But this doesn’t change the fact that we were all roughly the same age when we decided to incur a debt we knew we couldn’t discharge in anticipation of a career which would presumably pay for itself at the very least.  No, we weren’t guaranteed jobs but it was a reasonable assumption we could make a living armed with our degree.  All of these reasonable assumptions, however, have outlived their value but they continue to be used repeatedly to get more eager law students into law schools.  The law schools know exactly what they’ve done….and continue to do.

The question remains, though.  Should the notes be forgiven?  Or should the culpable schools be held responsible for paying back these notes?  And is it fair that both you and I did pay back our notes and sacrificed and still survived? Or are the circumstances today so different than when we went to law school that it is a serious inequity which must be resolved in the students’ favor?

How do you feel?

 

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5 comments on “Will Your Law School Loans Be Cancelled?

  • For the other side: What is the potential student’s obligation to investigate finances and the job market? I can’t predict three years out but, if the market isn’t great today, I might think twice about borrowing $200K for law school. Or I might consider going in-state. Would spending $200K on Harvard make me a better lawyer than if I went in-state? What are the odds of landing a job? What else could I do with this degree? “It teaches you how to think”. Maybe, but you need a job. From a “nontrad” point of view (e.g., I was as old as the profs), I saw that many of my classmates hadn’t honed in on what they wanted to do, let alone how they’d support themselves. They saw life in corporate law as the hazy general goal. In real life, we are much more discriminating and do much more research to spend $5K on a used car than we do entering law school. [Disclaimer for you lawyers: This is my opinion. I base it on information gleaned from brittle memory of three years in law school and conversations with my newly-graduated lawyer classmates and friends. Not one shred of empirical evidence was harmed in the making of this note..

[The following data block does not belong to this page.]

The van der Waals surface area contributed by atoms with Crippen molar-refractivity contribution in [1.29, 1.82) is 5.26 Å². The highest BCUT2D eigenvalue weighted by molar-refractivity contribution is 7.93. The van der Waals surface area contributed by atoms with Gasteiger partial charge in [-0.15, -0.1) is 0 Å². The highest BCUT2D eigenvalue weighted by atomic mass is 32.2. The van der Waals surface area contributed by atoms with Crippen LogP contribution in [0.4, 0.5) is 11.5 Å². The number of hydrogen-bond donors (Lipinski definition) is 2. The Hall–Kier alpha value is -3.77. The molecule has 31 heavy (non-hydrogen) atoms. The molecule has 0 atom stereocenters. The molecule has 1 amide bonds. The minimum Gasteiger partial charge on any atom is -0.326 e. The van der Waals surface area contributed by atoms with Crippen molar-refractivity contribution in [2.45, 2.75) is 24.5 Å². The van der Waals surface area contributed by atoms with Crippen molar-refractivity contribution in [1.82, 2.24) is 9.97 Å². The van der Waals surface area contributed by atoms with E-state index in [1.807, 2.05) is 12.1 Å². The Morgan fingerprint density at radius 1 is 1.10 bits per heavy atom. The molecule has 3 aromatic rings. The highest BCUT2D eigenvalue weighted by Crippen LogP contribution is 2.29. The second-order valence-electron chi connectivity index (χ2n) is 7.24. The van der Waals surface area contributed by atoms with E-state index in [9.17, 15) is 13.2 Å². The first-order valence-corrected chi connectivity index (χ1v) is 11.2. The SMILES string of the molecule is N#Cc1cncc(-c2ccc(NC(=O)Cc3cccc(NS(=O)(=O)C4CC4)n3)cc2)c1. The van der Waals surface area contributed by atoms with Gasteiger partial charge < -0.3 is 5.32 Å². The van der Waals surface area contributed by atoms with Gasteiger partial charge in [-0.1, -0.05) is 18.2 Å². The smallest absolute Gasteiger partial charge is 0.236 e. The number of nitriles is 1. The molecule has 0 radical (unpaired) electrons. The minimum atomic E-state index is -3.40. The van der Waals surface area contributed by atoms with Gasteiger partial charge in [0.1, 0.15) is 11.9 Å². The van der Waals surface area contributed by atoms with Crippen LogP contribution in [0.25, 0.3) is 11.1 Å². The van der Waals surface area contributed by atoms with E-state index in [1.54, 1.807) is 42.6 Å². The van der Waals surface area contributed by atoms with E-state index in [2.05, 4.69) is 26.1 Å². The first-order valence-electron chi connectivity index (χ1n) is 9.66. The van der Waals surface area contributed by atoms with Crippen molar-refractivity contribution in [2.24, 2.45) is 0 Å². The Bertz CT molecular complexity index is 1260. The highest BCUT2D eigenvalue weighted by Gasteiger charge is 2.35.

• CJ, I was a non-trad and school was much less expensive then, even percentage-wise to potential earnings, and I did a cost-benefit analysis much more precisely because I was older. But it still begs the question: your analysis is only as good as the data available from the schools and the ABA. If you’re working with faulty data (whether intentional or negligent), your analysis is going to be off, right?

  • As an incoming 1L, non-trad student, I do not expect my loans to be cancelled entirely. Same has the both of you, I did my research and thought long and hard about taking this leap of faith. I felt like I had a decent amount of data establishing a difficult job market for the legal profession compared to the unconscionable amount of debt I will accrue, and I still decided to attend because of the passion I have for the law. Because I chose to borrow the money and enroll, I don’t expect someone to pay off my debt. However, I DO expect the government to keep their word and forgive loans for those in the public service arena, after a certain time period and other factors.